Here’s a breakdown of the different parts of the tibia:

Anterior crest: a sharp ridge located on the tibia’s anterior (front) surface

Articular surface of the tibia: the smooth surface of the proximal end that articulates with the femur 

Fibular notch: a small concave surface on the lateral side of the tibia that forms part of the ankle joint      

Medial and lateral condyle: forms the inner and outer parts of the knee joint

Articular surface of medial and lateral condyles: smooth surfaces that help with movement in the knee joint       

Intercondylar eminence: a ridge located between the two condyles, which helps stabilize the knee joint

Medial and lateral malleolus: forms the inner and outer parts of the ankle joint, providing stability

Tibial tuberosity: a bony protrusion located on the anterior surface that serves as a point of attachment for muscles and ligaments

The Anatomy of the Fibula

Fibula bone

The fibula is a thin, long bone that plays a minor role in weight-bearing but serves essential functions in muscle attachment and stability of the ankle joint. It’s located on the lateral side of the lower leg and runs parallel to the tibia.

Like the tibia, the fibula has a proximal and a distal end, with a shaft in between.

Here are some key features of each part:

  • Proximal end: The proximal or upper end of the fibula is also known as the head. It’s circular and articulates with the lateral condyle of the tibia to form part of the knee joint. This joint allows for rotation and gliding movements.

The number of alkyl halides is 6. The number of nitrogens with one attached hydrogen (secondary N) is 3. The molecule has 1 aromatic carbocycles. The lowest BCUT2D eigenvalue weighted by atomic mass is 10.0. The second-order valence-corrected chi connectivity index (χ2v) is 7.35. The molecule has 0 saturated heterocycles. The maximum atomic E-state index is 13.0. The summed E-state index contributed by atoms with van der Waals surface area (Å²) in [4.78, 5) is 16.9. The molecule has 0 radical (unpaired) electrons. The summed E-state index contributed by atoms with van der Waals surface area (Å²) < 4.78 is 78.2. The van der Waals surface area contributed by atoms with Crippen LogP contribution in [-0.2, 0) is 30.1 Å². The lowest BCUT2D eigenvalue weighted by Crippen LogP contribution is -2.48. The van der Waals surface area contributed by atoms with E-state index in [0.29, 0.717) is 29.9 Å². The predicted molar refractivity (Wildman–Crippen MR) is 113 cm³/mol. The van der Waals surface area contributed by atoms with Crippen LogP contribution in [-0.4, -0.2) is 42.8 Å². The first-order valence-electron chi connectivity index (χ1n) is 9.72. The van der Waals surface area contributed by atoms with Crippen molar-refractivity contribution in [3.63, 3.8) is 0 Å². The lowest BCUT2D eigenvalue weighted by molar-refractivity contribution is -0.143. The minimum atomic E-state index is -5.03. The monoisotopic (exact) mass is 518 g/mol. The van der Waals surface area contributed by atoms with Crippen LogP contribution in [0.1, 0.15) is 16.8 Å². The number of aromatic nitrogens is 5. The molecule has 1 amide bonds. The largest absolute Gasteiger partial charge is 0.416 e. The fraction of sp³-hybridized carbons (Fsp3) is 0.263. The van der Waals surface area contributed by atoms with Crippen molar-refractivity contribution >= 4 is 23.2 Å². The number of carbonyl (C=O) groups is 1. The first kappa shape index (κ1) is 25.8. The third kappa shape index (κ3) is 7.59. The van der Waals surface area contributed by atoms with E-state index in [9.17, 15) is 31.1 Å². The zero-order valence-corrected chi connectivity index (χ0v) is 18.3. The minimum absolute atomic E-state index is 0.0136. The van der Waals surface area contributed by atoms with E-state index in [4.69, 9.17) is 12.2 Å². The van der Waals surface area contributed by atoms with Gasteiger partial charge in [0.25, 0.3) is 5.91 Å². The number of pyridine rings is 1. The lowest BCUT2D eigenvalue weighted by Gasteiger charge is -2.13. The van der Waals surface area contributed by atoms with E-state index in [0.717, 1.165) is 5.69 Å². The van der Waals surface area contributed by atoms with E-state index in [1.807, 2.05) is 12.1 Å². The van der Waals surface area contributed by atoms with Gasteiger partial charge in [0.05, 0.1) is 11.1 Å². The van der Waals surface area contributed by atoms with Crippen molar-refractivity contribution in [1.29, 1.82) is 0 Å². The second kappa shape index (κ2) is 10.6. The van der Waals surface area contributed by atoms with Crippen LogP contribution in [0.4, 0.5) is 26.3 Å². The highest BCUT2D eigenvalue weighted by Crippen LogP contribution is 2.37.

• Shaft: The shaft of the fibula is long and slender, with a slight curve. It provides attachment points for muscles involved in ankle and foot movements.
  • Distal end: The lateral malleolus is the fibula’s distal or lower end. It forms a bony protrusion on

the ankle joint’s outer side and helps stabilize it. The lateral malleolus also provides attachment points for ligaments connecting the fibula to the talus and calcaneus bones of the foot.

Make learning easier with SimpleNursing

At SimpleNursing, we understand that learning about anatomy can be overwhelming.

That’s why we offer a variety of resources to make it easier to master this and other nursing topics.

Here are some benefits of using SimpleNursing:

  • Simplified content: Our team of experienced nurses breaks down complex concepts into digestible chunks.
  • Interactive platform: We offer engaging videos, quizzes, and flashcards to help solidify understanding and test knowledge.
  • Flexible learning: Our platform is accessible 24/7, so you can study at your own pace and schedule.

Sign up for a free trial today and take the next step towards becoming a confident, knowledgeable nurse!

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Amanda Thomas Headshot

Education: Bachelor of Arts in Communications, University of Alabama

Amanda Thomas has over eight years of experience in the healthcare sector as a content writer, copywriter, and grant writer. She has worked with various medical organizations, including hospitals, mental health facilities, and nonprofits. Through her work, she has gained extensive knowledge about the healthcare industry and the role of written communication in improving client care. She’s particularly passionate about promoting mental health awareness. She earned a Bachelor of Arts in Communications from the University of Alabama with a major in Journalism and minors in Creative Writing and English.